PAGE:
I won't detail the plot, suffice to say it's lively and entertaining, sometimes quite shocking, featuring a kidnapping and the venality of those at the top.Read more ›
First the characters...or rather character as there is only really one! I guess that it is in the nature of novels written in the first person that you only really get to know the narrator in any depth, and all the other players are seen through his eyes. That was very much the case with this book. Ludo the main man is interesting and quite likeable but all the other characters, although they have great potential, remain rather sketchy and lacking in complexity.
The second thing is the plot. Yes...there are some happenings in the story and quite a few memories of past happenings, but not nearly enough to fill a full length novel. I never felt 'gripped' in the least and never felt the need to carry on reading to find out what happened next. There is a sort of denouement at the end but not one that I cared much about.
Lastly, as another reviewer has commented, I really did not recognize the city that I was staying in. OK I was living in a relatively quiet working class/lower middle class suburb with a Brazilian friend, and the locals were not helicopter owners or drug dealers like the characters in Heliopolis. Nevertheless as I traveled around the city on local buses, ate in bakeries and drank in bars I found SP to have a very special feel to it that Scudamore does not evoke at all.
The man can definitely write and I am sure he knows SP quite well but this material might have been better condensed into a short story. It is definitely not the great Brazilian novel I was hoping for.
Most Recent Customer Reviews
I have found this fairly hard going, it doesn't flow as well as a lot of the other books I have read. It is a bit of a slog to read, it is not a 'page turner'.Published on 12 Aug. 2013 by Theresa Puddle
Having really enjoyed the Amnesia Clinic by the same author, I was keen to read this - it started well and had me interested. Read morePublished on 13 May 2011 by LouisM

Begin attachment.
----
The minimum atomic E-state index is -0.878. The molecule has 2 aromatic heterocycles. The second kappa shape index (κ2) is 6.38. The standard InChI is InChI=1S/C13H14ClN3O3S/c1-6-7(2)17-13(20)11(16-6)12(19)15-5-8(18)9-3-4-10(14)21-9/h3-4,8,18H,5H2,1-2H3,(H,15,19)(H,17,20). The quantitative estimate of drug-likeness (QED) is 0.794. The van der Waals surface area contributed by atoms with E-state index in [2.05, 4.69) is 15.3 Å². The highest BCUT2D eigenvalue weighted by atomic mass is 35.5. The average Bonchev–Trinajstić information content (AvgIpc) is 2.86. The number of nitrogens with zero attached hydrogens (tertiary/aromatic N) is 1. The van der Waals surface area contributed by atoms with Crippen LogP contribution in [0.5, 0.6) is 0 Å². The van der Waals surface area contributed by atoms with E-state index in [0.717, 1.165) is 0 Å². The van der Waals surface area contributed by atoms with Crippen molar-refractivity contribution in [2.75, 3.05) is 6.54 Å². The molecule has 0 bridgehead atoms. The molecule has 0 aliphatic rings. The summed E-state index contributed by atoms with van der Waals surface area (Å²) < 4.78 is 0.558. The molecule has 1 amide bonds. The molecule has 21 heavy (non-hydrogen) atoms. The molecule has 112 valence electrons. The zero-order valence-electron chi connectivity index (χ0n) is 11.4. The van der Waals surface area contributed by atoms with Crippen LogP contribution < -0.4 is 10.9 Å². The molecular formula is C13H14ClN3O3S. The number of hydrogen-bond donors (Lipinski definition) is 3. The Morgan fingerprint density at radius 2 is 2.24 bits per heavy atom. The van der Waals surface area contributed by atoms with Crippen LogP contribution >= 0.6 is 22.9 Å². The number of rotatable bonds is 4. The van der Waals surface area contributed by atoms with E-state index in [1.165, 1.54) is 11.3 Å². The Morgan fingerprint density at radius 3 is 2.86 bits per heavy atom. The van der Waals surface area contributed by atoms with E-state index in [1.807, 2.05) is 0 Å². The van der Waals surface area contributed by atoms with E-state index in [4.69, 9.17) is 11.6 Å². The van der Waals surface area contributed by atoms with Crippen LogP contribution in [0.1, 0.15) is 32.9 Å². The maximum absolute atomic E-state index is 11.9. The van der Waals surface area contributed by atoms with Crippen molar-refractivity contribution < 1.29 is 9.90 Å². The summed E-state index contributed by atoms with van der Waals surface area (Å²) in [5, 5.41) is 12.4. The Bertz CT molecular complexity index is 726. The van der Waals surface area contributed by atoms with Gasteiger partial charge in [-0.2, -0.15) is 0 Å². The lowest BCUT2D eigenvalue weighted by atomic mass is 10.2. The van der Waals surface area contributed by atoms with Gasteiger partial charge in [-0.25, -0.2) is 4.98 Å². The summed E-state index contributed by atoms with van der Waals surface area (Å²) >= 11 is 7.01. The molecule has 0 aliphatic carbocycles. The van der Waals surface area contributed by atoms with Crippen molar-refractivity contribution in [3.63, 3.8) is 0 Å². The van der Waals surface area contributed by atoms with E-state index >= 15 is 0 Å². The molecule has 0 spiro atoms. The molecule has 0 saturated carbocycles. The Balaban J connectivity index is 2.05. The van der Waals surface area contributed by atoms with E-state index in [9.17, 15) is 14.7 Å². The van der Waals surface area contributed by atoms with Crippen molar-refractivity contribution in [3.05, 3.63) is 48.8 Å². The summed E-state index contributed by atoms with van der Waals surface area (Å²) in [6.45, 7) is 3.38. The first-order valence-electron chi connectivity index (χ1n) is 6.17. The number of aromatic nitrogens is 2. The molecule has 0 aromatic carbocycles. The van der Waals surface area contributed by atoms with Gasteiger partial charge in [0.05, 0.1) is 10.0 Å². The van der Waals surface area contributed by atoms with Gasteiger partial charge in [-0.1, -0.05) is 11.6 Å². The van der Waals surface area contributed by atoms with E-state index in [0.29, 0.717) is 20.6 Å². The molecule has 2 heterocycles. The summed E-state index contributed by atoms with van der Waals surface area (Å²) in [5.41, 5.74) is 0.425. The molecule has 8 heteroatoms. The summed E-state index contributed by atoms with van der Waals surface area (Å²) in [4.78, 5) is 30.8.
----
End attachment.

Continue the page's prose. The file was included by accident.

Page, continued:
Raised in Brazil, Japan, and the UK, author James Scudamore sets this novel in Sao Paulo, a city he obviously knows well, revealing his youthful enthusiasm for life, his sharp eye... Read morePublished on 11 Nov. 2010 by Mary Whipple
This could be an easy holiday read or one for a teen audience but it was not a brilliant, well written or particularly interesting book. Read morePublished on 15 April 2010 by LKAS
An elegantly written morality tale set in Sao Paulo which is bitingly critical of the corrupt and self-satisfied Brazilian elite. Read morePublished on 7 Jan. 2010 by Yellow Dog
I was given this out of the blue. I know nothing about the author and am not a traditional fiction reader. But it was great surprise. Read morePublished on 3 Nov. 2009 by Don Van Vleit
If you have never been to Brazil, like me, then `Heliopolis' will definitely give you an insight. Though born in the UK Scudamore lived in Brazil (as well as Japan) during his... Read morePublished on 15 Aug. 2009 by Simon Savidge Reads
Set in Ecuador The Amnesia Clinic was an impressive - and award-winning - debut about story telling. Buy it and read it. Then read Heliopolis. Read morePublished on 16 April 2009 by Cookie SKYC